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Have you ever felt like your vagina has fallen out of place or has changed in shape? It could possibly be a condition called vaginal prolapse. Small levels of vagina prolapse may not show any signs or symptoms, large levels may create a noticeable bulge of tissue through the vaginal opening but a severe posterior vaginal prolapse might require surgical repair. 

Vaginal prolapse is fairly common. More than one-third of women will have some type of pelvic area prolapse during their lifetime. You’re more likely to experience a vaginal prolapse in life, especially if you have had multiple pregnancies with a vaginal birth.

This article will help you understand the causes, types, symptoms, risk factors and what preventive measures you can take. 

What Is Vaginal Prolapse?

Vaginal prolapse, also known as uterine prolapse or rectocele is a condition where the pelvic floor muscles and ligaments stretch and weaken and are no longer able to provide enough support for the uterus. As a result of this, the uterus slips down into or protrudes out of the vagina.

 

What Causes a Vaginal Prolapse?

Your vagina is one of the many organs in your pelvic area that are supported by muscles and tissues. This supportive structure can weaken over time due to various reasons and cause the organs to sag.

It can happen to women of all ages but is mostly found in postmenopausal women who’ve had one or more vaginal deliveries. Some of the common causes of vaginal prolapse can include childbirth, surgery, menopause, ageing, extreme physical activities and hereditary factors. 

What Are the Factors That Can Put Me at Risk of Getting Vaginal Prolapse?

Some of the common factors that can put you at a higher risk of attaining vaginal prolapse are:

  • Multiple pregnancies and vaginal births
  • Aging
  • Extreme physical activity or lifting heavyweights
  • Obesity
  • Prior pelvic surgery
  • Chronic constipation
  • Family history of weakness in connective tissue

 

What Are the Different Types of Vaginal Prolapse?

  • Vaginal vault prolapse:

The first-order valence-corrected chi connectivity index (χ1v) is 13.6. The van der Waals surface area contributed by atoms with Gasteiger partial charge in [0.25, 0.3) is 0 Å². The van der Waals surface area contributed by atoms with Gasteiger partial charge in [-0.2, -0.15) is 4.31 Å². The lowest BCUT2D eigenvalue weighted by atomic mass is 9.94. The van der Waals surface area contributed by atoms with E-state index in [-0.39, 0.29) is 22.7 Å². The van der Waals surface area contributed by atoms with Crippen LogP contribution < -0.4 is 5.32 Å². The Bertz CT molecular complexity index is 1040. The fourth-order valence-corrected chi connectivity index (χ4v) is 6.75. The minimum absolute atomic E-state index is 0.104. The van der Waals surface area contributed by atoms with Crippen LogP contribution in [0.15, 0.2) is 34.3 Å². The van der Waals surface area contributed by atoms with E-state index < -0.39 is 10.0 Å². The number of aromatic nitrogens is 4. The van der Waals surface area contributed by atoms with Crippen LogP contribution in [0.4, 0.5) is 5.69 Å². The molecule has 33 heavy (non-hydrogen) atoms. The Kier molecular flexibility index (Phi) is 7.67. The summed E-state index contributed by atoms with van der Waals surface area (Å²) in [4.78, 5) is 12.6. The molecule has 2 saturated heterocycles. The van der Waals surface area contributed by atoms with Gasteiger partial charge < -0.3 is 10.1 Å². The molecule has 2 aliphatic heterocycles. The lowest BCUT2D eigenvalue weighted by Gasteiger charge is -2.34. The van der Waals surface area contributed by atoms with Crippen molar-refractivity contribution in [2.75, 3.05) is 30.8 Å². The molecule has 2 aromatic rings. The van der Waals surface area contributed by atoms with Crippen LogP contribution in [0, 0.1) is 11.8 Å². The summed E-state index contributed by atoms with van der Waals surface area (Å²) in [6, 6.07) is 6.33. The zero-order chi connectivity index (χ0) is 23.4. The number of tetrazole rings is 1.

The top of the vagina drops down into the vaginal canal. This usually occurs in women who have removed their uterus. 
  • Uterine prolapse:
    The uterus bulges or slips into the vagina may even be visible through the vaginal opening.
  • Cystocele:
    The bladder drops into the vagina.
  • Urethrocele:
    The tube that carries urine (urethra) bulges into the vagina. 
  • Rectocele:
    The rectum bulges into or out of the vagina.
  • Enterocele:
    The small intestine bulges against the back wall of the vagina.

 

What Are the Different Stages of Vaginal Prolapse?

  • Stage I – the uterus is in the upper half of the vagina 
  • Stage II – the uterus has descended nearly to the opening of the vagina 
  • Stage III – the uterus protrudes out of the vagina 
  • Stage IV – the uterus is completely out of the vagina.

What Does a Vaginal Prolapse Feel Like?

In most situations, you may not feel any signs or symptoms of vaginal prolapse. Some of the symptoms that are usually found in other cases are:

  • Organs slipping out of the vagina.
  • Bladder infections.
  • Difficulty having a bowel movement.
  • Problems with sexual intercourse.
  • Problems inserting tampons.
  • Backache.
  • A mass bulging into the vaginal canal or out of the vagina may make standing and walking difficult.
  • Involuntary release of urine 
  • Vaginal bleeding.

How Can I Feel a Prolapsed Uterus With My Finger?

Insert 1 or 2 fingers and place over the front vaginal wall (facing the bladder) to feel any bulging under your fingers, first with strong coughing and then with sustained bearing down. A definite bulge of the wall under your fingers indicates a front vaginal wall prolapse.

How Do I Prevent a Vaginal Prolapse?

To reduce your risk of having vaginal prolapse, follow these few tips

  • Exercise regularly (kegel exercise)
  • Maintain a healthy weight and diet
  • Avoid smoking
  • Use proper weightlifting techniques and measures on low weights

What Is the Treatment for Vaginal Prolapse?

Treatment can vary according to the severity or complexity of your prolapse. In most situations, the preventive measures mentioned above will help to lower the condition and cure it. Other treatment methods include both surgical and nonsurgical methods.

Non-surgical (natural) methods 

  • Exercise (kegel exercise) with a healthy diet
  • Avoid constipation by eating high-fiber foods and drinking plenty of fluids. 
  • Avoid bearing down to move your bowels. 
  • Avoid heavy lifting.
  • Control coughing.
  • Lose weight if you’re overweight or obese.

Surgical methods

  • Colpocleisis
  • Sacrocolpopexy
  • Vaginal vault suspension procedure

If the prolapse is left untreated, over time it may stay the same or slowly get worse. In rare cases, severe prolapse can cause obstruction of the kidneys or urinary retention. This may lead to kidney damage or infection.

Vaginal prolapse can happen again even after treatment, however, most treatment procedures provide promising results.